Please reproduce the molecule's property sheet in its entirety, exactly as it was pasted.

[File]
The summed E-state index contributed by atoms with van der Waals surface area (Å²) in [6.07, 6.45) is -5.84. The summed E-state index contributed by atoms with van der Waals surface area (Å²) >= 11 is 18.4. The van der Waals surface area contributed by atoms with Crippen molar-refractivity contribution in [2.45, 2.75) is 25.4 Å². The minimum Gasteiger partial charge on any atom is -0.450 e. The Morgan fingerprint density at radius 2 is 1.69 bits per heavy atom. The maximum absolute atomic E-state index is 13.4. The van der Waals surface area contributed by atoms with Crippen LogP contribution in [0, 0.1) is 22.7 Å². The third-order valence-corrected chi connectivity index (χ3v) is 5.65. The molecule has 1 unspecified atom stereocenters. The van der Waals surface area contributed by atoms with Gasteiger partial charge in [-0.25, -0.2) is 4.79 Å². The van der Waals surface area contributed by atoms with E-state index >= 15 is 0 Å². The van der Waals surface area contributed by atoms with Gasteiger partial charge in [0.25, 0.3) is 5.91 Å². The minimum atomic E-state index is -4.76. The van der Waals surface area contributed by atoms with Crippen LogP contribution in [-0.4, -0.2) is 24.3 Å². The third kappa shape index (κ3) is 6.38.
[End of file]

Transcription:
The summed E-state index contributed by atoms with van der Waals surface area (Å²) in [6.07, 6.45) is -5.84. The summed E-state index contributed by atoms with van der Waals surface area (Å²) >= 11 is 18.4. The van der Waals surface area contributed by atoms with Crippen molar-refractivity contribution in [2.45, 2.75) is 25.4 Å². The minimum Gasteiger partial charge on any atom is -0.450 e. The Morgan fingerprint density at radius 2 is 1.69 bits per heavy atom. The maximum absolute atomic E-state index is 13.4. The van der Waals surface area contributed by atoms with Crippen LogP contribution in [0, 0.1) is 22.7 Å². The third-order valence-corrected chi connectivity index (χ3v) is 5.65. The molecule has 1 unspecified atom stereocenters. The van der Waals surface area contributed by atoms with Gasteiger partial charge in [-0.25, -0.2) is 4.79 Å². The van der Waals surface area contributed by atoms with E-state index >= 15 is 0 Å². The van der Waals surface area contributed by atoms with Gasteiger partial charge in [0.25, 0.3) is 5.91 Å². The minimum atomic E-state index is -4.76. The van der Waals surface area contributed by atoms with Crippen LogP contribution in [-0.4, -0.2) is 24.3 Å². The third kappa shape index (κ3) is 6.38.